cout << "\texpected: " << data->expected << ", actual: " << data->consumer_count << endl;
            }

            cout << '\t' << name << " took: " << time_span.count() << " seconds" << endl;
        };

        return make_tuple( producer, consumer, result );
    };

    high_resolution_clock::time_point teststart = high_resolution_clock::now();

    cout << testname << ":\n{\n";

    // single producer, single consumer
    {
        auto pcr = create_producer_consumer_result( "single producer, single consumer" );

        get_producer( pcr )();

        get_consumer( pcr )();

        get_result( pcr )();
    }

    // single producer, multi consumer
    {
        auto pcr = create_producer_consumer_result( "single producer, multi consumer" );

        get_producer( pcr )();

        vector< thread > threads;
        size_t c = threadcount;

        while ( c-- )
        {
            threads.push_back( thread( get_consumer( pcr ) ) );
        }

        for ( auto &t : threads )
        {
            t.join();
        }

        get_result( pcr )();
    }

    // multi producer, single consumer
    {
        auto pcr = create_producer_consumer_result( "multi producer, single consumer" );

        vector< thread > threads;
        size_t c = threadcount;

        while ( c-- )
        {
            threads.push_back( thread( get_producer( pcr ) ) );
        }

        for ( auto &t : threads )
        {
            t.join();
        }

        get_consumer( pcr )();

        get_result( pcr )();
    }

    // multi producer, multi consumer
    {
        auto pcr = create_producer_consumer_result( "multi producer, multi consumer" );

        vector< thread > threads;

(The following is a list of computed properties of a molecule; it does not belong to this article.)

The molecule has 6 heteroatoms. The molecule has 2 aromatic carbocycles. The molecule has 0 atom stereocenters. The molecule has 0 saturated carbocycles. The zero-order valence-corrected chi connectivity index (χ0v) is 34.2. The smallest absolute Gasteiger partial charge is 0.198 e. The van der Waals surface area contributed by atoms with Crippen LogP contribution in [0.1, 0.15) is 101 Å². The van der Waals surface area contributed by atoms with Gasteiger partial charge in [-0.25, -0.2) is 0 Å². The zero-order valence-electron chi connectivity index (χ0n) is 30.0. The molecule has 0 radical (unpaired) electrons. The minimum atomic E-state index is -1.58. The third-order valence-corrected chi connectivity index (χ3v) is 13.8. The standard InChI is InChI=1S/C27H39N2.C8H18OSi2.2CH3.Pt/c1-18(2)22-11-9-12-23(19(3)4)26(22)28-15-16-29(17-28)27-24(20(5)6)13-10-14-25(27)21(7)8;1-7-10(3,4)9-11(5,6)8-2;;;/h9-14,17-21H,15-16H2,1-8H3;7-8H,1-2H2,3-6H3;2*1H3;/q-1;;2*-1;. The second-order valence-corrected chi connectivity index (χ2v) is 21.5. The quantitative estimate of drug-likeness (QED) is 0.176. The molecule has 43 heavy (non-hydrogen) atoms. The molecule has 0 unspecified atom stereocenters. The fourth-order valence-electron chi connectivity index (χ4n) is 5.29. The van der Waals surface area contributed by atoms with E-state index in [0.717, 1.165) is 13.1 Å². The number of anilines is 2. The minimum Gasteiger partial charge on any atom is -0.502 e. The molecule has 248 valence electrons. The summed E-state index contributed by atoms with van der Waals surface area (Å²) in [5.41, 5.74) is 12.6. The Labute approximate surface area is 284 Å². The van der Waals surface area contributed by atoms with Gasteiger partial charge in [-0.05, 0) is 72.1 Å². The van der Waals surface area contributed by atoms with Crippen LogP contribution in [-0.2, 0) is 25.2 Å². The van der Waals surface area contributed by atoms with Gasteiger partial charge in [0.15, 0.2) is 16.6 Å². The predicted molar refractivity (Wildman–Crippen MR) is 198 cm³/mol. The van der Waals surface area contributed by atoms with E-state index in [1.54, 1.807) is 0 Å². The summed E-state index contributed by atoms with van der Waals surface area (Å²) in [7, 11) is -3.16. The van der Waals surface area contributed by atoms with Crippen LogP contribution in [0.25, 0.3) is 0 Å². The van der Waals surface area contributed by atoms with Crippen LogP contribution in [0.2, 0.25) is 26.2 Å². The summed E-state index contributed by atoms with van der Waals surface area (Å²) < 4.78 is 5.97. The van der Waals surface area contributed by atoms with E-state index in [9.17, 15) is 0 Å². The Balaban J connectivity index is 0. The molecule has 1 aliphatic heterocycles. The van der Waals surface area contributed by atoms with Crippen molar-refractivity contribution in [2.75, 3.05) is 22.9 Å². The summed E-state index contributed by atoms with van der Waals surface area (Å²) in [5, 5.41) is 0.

size_t c = threadcount / 2;

        while ( c-- )
        {
            threads.push_back( thread( get_producer( pcr ) ) );
            threads.push_back( thread( get_consumer( pcr ) ) );
        }

        for ( auto &t : threads )
        {
            t.join();
        }

        get_result( pcr )();
    }

    duration< double > time_span = duration_cast< duration< double > >( high_resolution_clock::now() - teststart );
    cout << "\ttotal: " << time_span.count() << " seconds\n}" << endl;
}

template < typename T >
struct test_data
{
    test_data( size_t e ) :
    expected( e ),
    queue(),
    producer_count( 0 ),
    consumer_count( 0 ) { }

    const size_t expected;
    T queue;
    atomic_size_t producer_count;
    atomic_size_t consumer_count;
};

int main( int argc, char *argv[] )
{
    constexpr auto test_count = 1e6;

    const auto thread_count = argc > 1 ? to< size_t >( argv[ 1 ] ) : 16;

    test< test_data< boostasio< function_type > > >( "boostasio", test_count, thread_count );
    test< test_data< lock_free::fifo< function_type > > >( "lock_free::fifo", test_count, thread_count );
    test< test_data< mutex_queue< function_type > > >( "mutex_queue", test_count, thread_count );

    return 0;
}

Here are some results on a machine which has 8 cores (+8 HT) and running with 16 threads:

boostasio:
{
  single producer, single consumer took: 0.711752 seconds
  single producer, multi consumer took: 5.03024 seconds
  multi producer, single consumer took: 4.16782 seconds
  multi producer, multi consumer took: 8.45779 seconds
  total: 18.3679 seconds
}
lock_free::fifo:
{
  single producer, single consumer took: 0.356197 seconds
  single producer, multi consumer took: 1.12591 seconds
  multi producer, single consumer took: 0.575264 seconds
  multi producer, multi consumer took: 1.24645 seconds
  total: 3.304 seconds
}
mutex_queue:
{
  single producer, single consumer took: 0.363318 seconds
  single producer, multi consumer took: 2.77809 seconds
  multi producer, single consumer took: 2.72058 seconds
  multi producer, multi consumer took: 5.11961 seconds
  total: 10.9818 seconds
}
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7
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One thing you should do is not use so many (if any) using namespace statements. This does make it a bit easier to write code, but it also can cause many problems with methods being confused with each other. For a detailed discussion of this, check out this question on SO.